Concert-Going In Small Town America

This all started when my friend and editor Janet Davis sent me a list of the concerts she’d attended over the last few decades: Elton John, U2, The Police, Julian Lennon, Yoko Ono, Paul McCartney, and Ringo Starr. Most took place in skyscraper cities and in massive venues such as Shea Stadium, Madison Square Garden, and Central Park. It was a concertgoer’s nirvana. (Although, sadly, she didn’t see them.)

When Janet asked if I’d e-mail her my concert list, I sat down to think back, jot notes, and compile.

My teen years were spent in a beautiful town that my mother dubbed “a little jewel.” Natchitoches, Louisiana is “the oldest city in the Louisiana Purchase,” and it is filled with historic homes, lovely old iron grillwork, and brick streets. But as the home of Northwestern State University, it isn’t “aged,” and it isn’t dull. The concert scene there (as our junior high school coach used to say) is “Wildfire!” There is more to see, hear, and experience in Natchitoches per square inch than in most towns ten times its size.

However, the nature of the concerts is inherently different. The venues are more intimate and stars are more willing to talk, give interviews, and open up. There is an informal camaraderie that makes for interesting stories years later.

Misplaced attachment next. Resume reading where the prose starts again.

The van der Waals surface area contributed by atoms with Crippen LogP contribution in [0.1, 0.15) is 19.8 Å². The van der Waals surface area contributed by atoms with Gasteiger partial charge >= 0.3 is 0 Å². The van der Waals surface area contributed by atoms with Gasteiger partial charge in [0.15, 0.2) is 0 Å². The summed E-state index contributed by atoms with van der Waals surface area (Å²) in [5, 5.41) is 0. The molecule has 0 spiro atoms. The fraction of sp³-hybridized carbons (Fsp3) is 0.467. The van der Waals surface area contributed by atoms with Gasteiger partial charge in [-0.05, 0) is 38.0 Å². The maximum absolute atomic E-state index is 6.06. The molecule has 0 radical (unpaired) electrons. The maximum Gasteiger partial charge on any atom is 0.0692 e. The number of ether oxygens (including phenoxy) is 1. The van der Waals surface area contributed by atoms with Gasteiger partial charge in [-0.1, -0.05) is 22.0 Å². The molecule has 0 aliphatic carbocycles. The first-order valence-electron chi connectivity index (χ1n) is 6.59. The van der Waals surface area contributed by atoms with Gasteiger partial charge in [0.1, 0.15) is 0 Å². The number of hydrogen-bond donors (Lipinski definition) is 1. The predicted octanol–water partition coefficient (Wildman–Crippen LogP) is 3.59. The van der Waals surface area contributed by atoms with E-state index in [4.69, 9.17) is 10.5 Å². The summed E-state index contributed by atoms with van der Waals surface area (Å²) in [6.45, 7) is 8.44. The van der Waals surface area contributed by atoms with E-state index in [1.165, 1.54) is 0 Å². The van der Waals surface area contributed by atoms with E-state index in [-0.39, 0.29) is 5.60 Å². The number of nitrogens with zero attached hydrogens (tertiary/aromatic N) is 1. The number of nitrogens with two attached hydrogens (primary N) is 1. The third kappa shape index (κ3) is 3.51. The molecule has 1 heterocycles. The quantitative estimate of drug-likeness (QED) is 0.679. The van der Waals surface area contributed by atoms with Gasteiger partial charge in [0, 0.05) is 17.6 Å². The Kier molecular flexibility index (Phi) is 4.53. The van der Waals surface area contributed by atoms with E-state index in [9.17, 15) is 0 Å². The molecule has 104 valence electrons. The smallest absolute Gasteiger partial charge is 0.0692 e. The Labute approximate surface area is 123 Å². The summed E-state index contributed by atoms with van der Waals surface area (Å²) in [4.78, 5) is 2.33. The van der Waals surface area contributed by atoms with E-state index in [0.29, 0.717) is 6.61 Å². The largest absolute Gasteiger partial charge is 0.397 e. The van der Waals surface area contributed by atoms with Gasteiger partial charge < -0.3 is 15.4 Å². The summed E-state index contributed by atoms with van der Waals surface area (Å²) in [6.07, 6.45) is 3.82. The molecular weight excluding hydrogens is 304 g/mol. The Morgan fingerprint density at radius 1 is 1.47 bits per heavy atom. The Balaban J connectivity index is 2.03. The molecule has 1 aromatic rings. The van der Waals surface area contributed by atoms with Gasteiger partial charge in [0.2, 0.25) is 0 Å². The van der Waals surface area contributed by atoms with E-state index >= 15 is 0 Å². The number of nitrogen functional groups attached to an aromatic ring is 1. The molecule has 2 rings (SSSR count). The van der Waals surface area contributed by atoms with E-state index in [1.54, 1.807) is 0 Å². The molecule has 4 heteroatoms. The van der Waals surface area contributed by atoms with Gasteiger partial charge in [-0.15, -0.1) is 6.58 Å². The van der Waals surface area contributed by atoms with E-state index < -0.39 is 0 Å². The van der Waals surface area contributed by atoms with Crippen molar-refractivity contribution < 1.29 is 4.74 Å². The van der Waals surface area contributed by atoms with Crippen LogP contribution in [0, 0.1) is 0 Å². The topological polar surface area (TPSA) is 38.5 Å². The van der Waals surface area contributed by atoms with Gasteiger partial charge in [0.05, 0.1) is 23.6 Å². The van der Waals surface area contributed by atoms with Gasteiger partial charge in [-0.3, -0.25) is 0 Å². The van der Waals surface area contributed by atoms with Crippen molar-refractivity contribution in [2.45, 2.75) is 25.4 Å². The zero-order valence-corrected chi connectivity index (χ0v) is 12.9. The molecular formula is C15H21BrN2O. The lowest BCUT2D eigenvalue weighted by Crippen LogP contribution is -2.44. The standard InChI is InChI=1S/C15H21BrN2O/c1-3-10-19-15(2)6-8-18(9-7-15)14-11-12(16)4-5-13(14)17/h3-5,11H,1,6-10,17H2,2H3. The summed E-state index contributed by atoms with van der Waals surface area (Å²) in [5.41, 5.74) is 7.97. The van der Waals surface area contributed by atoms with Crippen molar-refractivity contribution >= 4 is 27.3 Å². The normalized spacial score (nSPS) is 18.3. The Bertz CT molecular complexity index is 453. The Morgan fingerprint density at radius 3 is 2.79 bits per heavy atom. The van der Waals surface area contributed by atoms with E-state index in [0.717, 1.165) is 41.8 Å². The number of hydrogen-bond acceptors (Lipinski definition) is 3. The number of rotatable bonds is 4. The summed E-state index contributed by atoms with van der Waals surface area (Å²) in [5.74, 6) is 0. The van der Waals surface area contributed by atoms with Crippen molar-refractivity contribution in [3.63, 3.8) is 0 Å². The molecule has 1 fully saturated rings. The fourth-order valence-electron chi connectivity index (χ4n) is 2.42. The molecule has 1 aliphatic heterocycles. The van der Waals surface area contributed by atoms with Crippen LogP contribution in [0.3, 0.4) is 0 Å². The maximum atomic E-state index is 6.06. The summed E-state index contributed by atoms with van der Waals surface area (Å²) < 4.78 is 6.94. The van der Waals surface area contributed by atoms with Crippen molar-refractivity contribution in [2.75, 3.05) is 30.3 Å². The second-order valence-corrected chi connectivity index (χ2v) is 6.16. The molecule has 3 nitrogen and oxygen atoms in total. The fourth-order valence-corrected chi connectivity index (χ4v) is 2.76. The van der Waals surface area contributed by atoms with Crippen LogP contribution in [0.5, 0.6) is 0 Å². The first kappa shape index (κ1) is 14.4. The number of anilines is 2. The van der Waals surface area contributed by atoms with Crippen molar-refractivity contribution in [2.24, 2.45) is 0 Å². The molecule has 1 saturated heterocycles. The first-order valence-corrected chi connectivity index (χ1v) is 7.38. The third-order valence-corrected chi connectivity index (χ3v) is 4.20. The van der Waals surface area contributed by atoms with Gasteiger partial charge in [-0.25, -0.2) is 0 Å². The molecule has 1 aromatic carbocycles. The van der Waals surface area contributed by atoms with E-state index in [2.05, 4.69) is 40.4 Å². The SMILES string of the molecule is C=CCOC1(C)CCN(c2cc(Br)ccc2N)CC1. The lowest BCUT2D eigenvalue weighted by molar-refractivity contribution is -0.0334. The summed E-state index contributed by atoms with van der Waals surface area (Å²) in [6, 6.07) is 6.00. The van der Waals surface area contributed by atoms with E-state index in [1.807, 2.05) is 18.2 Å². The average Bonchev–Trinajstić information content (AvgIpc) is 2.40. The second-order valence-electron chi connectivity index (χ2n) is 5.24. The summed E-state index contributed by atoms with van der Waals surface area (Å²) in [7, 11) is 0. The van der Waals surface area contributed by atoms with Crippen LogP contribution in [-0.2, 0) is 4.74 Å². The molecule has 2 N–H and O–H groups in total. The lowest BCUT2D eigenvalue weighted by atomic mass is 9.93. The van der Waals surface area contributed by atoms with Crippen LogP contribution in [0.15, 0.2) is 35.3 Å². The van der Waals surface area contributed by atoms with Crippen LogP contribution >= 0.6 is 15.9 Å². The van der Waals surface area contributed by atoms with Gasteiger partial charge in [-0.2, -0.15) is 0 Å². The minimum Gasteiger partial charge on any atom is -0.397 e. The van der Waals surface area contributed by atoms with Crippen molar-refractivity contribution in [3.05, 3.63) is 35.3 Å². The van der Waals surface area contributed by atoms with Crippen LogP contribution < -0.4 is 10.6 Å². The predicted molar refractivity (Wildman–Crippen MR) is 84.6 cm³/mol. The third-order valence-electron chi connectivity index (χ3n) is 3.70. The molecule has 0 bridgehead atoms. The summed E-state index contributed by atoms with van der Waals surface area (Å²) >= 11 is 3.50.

My first concert, for example, featured The Platters followed by headliners Jay and the Americans. It was magic. I sang “Cara Mia” along with the band — bellowed it, really. After the show, one of the girls I was with suggested we go backstage and meet the band. I thought this a brilliant idea. Two hours later, I finally located the pay phone to summon my dad for a ride.

“Why did the concert run so late on a school night?” he groused as we drove each of the girls home. “It’s almost midnight!”

“Oh,” we all piped up innocently, “the show ended around 10…but we hung around to meet the band.”

What???!!!!!” my father shouted, swerving and almost wrecking his white Buick Special.

“Yeah,” I said again proudly. “We went backstage and met everyone!”

That, I think, was the last thing I said before the ensuing lecture and the very unanticipated grounding. Needless to say, I never ever went backstage again. But the memory of that one adventure in 1965 was well worth two weeks of removing weeds from my mom’s Confederate Jasmine bed.

In small-town America, people pull together, and concert glitches are handled locally. About a year and a half later, one of my favorite groups, The Lovin’ Spoonful, was booked in Prather Coliseum on the Northwestern campus. I saved my money and bought orange-and-yellow-checkered hip hugger bell bottoms and an orange knit turtleneck top. I was even permitted to wear a smidge of “Fire and Ice” lipstick by Avon. This was an occasion — until it almost wasn’t.